d. Any other behaviour that gains an unfair advantage for a student or that affects the results of another candidate (for example, taking unauthorised material into an exam room, misconduct during an exam, falsifying a CAS record, disclosure or receipt of confidential information about exams).

The IB does not award grades in subjects where malpractice has occurred. The IB will not award a Diploma to the candidate, but will award Certificates in other subjects where no malpractice has occurred. Students who engage in academic malpractice at PSI receive no grade for the work in question. A second incident in any class will result in students being withdrawn from the IB Diploma Programme as a full candidate. Further incidents may also

result in failure of the course, suspension or expulsion. A record of malpractice can jeopardise university admission.

The PSI Parent and Student Handbook has a full outline of the supports and sanctions for academic malpractice

University Entrance Qualifications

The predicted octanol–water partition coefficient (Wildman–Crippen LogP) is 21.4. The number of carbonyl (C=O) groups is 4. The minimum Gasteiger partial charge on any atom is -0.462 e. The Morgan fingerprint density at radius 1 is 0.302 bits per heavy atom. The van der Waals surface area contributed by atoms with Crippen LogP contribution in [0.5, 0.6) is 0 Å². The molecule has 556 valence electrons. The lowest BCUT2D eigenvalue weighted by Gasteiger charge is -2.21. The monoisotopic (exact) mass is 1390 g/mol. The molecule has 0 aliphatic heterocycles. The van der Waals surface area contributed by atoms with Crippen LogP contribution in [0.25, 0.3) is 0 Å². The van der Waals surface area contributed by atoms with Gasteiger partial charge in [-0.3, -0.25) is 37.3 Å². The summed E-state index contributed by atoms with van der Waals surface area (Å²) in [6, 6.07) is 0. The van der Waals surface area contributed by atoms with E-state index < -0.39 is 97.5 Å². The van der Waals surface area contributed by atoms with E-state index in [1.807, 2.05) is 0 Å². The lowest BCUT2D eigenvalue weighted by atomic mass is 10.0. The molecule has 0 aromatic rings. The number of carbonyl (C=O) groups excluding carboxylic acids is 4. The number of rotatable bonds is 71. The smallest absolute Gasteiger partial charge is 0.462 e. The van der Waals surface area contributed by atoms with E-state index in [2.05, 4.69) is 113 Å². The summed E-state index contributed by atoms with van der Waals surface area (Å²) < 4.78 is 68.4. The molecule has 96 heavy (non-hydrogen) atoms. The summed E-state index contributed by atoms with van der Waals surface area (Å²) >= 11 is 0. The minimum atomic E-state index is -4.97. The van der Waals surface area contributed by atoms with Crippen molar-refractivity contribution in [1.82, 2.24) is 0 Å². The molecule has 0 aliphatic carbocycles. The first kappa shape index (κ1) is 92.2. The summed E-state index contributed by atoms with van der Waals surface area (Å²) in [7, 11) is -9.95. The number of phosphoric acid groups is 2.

IB qualifications are accepted worldwide for admission to university or college. Applications from students who graduate from IB World Schools are recognised as candidates who have undergone a rigorous and challenging curriculum. In many countries, the IB Diploma can replace the national entry qualifications for entry into university. In fact, many American universities grant the IB Diploma holder waivers or credits for courses based on the student’s final IB grades. In the United Kingdom, the IB Diploma is recognised as an entry qualification for all universities. In both countries, there are a number of scholarships and bursaries available specifically for university and college students who are IB Diploma graduates. In addition, Australia, Canada, Germany, the Netherlands, Spain and South Korea, to name a few, all recognise and appreciate the rigorous coursework and excellent education provided by the IB Diploma Programme. Each university and country has specific entry requirements for their programmes. Rest assured that earning the IB Diploma will ease PSI graduates’ entry into universities around the world.